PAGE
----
All we need is an easy explanation of the problem, so here it is.
I have two tables I need to join together. However, I only want to join records when there are unqiue matches rather than picking one of several for the join.
Using MariaDB version 10.3.34
Core (LEFT) data
Joined (RIGHT) data
|1||Jimmy Saville||HD11 4ER|
|2||Jason Bomb||IP14 8FK|
|3||Micky Mouse||MK17 9FL|
|4||Bobby Dillian||ED5 3MJ|
|5||Lenny Davies||ED5 3MJ|
My initial query would be something like:
SELECT towns.id, towns.town, peoples.name FROM towns LEFT JOIN people ON towns.postcode = peoples.postcode
But this will include
Edinburgh but there are two people in Edinburgh, I only want to join when there’s a single unqiue row to join on.
I use LEFT join because I need to return all of
towns but only the unique rows of
What I’ve tried
I’ve tried using
COUNT() in the JOIN but can’t get this to work,
SELECT towns.id, towns.town, peoples.names FROM towns LEFT JOIN people ON towns.postcode = peoples.postcode AND count(peoples.id) = 1
Comes up with a syntax error.
I can’t think about how I can qualify this join that it only joins when there’s a single result found. Internet searching gives me lots of far more vague and off topic references.
I’m sure it’s simple but I can’t do it. Also, I’d like to avoid subquerying if possible?
How to solve :
I know you bored from this bug, So we are here to help you! Take a deep breath and look at the explanation of your problem. We have many solutions to this problem, But we recommend you to use the first method because it is tested & true method that will 100% work for you.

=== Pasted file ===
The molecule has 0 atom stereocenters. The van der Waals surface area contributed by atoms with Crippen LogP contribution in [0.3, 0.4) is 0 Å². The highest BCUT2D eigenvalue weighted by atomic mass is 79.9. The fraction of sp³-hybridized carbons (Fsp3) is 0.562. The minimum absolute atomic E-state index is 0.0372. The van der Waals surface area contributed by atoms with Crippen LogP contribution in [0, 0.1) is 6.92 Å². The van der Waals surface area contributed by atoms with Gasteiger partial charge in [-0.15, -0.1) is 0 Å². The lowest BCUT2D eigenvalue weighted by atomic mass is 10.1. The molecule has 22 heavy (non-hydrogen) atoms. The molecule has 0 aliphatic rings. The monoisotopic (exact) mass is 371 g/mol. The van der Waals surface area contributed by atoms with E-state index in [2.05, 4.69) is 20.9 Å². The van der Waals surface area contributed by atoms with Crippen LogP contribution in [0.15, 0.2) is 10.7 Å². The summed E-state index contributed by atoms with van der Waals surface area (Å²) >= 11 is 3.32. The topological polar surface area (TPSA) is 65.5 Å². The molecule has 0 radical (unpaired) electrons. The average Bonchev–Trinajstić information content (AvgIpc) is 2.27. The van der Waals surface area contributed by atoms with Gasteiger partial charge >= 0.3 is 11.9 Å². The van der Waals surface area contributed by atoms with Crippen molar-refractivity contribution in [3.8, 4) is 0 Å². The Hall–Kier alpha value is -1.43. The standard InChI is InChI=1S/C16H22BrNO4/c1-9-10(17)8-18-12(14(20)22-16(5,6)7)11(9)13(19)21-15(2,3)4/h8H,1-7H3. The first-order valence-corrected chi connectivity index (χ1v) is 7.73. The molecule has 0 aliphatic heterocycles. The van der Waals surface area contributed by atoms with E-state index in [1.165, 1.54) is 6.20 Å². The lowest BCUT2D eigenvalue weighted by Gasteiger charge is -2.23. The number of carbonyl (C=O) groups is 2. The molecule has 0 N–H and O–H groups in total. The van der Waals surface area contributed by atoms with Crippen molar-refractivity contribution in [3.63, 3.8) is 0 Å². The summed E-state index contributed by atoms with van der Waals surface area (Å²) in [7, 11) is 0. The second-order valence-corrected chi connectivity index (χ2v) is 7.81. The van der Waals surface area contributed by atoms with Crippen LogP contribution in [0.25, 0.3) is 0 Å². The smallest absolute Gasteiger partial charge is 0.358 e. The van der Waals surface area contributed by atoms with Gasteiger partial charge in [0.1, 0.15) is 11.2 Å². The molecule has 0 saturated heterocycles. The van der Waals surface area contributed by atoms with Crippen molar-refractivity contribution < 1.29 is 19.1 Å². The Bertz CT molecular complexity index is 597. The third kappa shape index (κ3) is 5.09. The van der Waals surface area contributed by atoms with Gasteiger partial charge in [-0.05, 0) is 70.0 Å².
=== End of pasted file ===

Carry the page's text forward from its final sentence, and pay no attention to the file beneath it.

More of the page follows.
An alternative way to Lennart’s window function answer, is to just use a
GROUP BY and
HAVING clause against the
peoples table to filter out the ones with the same
postcode like so:
SELECT towns.id, towns.town, peoples.names FROM towns LEFT JOIN ( SELECT MAX(names) AS names, postcode FROM peoples GROUP BY postcode HAVING COUNT(name) = 1 ) peoples ON towns.postcode = peoples.postcode
You should be able to left join peoples with:
(select name, postcode from ( select name, postcode, count(1) over (partition by postcode) as cnt from peoples ) as t where cnt = 1)
SELECT t.id, t.town, p.name FROM towns t LEFT JOIN (SELECT name, postcode FROM ( SELECT name, postcode , count(1) over (partition by postcode) as cnt FROM peoples ) as x WHERE cnt = 1 ) p USING (postcode)
Given the ddl provided in the update I created the db<>fiddle
SELECT t.id, t.town, p.names FROM towns t LEFT JOIN ( SELECT names, postcode FROM ( SELECT names, postcode , count(1) over (partition by postcode) as cnt FROM peoples ) as x WHERE cnt = 1 ) p USING (postcode);
It appears to give the expected result
SELECT t.id, t.town, IF (COUNT(DISTINCT p.names) = 1, MAX(p.names), NULL) AS names FROM towns AS t LEFT JOIN peoples AS p ON t.postcode = p.postcode GROUP BY t.id
I believe it avoids the "only full group by" issue mentioned in previous Comments. (If not, see the comments on this Answer.)
Look, mum, no subqueries and aggregate or windowing functions!
SELECT t.id , t.town , IF( p2.id IS NOT NULL, NULL, p1.names ) AS names FROM towns AS t LEFT JOIN peoples AS p1 ON p1.postcode = t.postcode LEFT JOIN peoples AS p2 ON p2.postcode = p1.postcode AND p2.id != p1.id GROUP BY t.id ;
Note: Use and implement method 1 because this method fully tested our system.
Thank you 🙂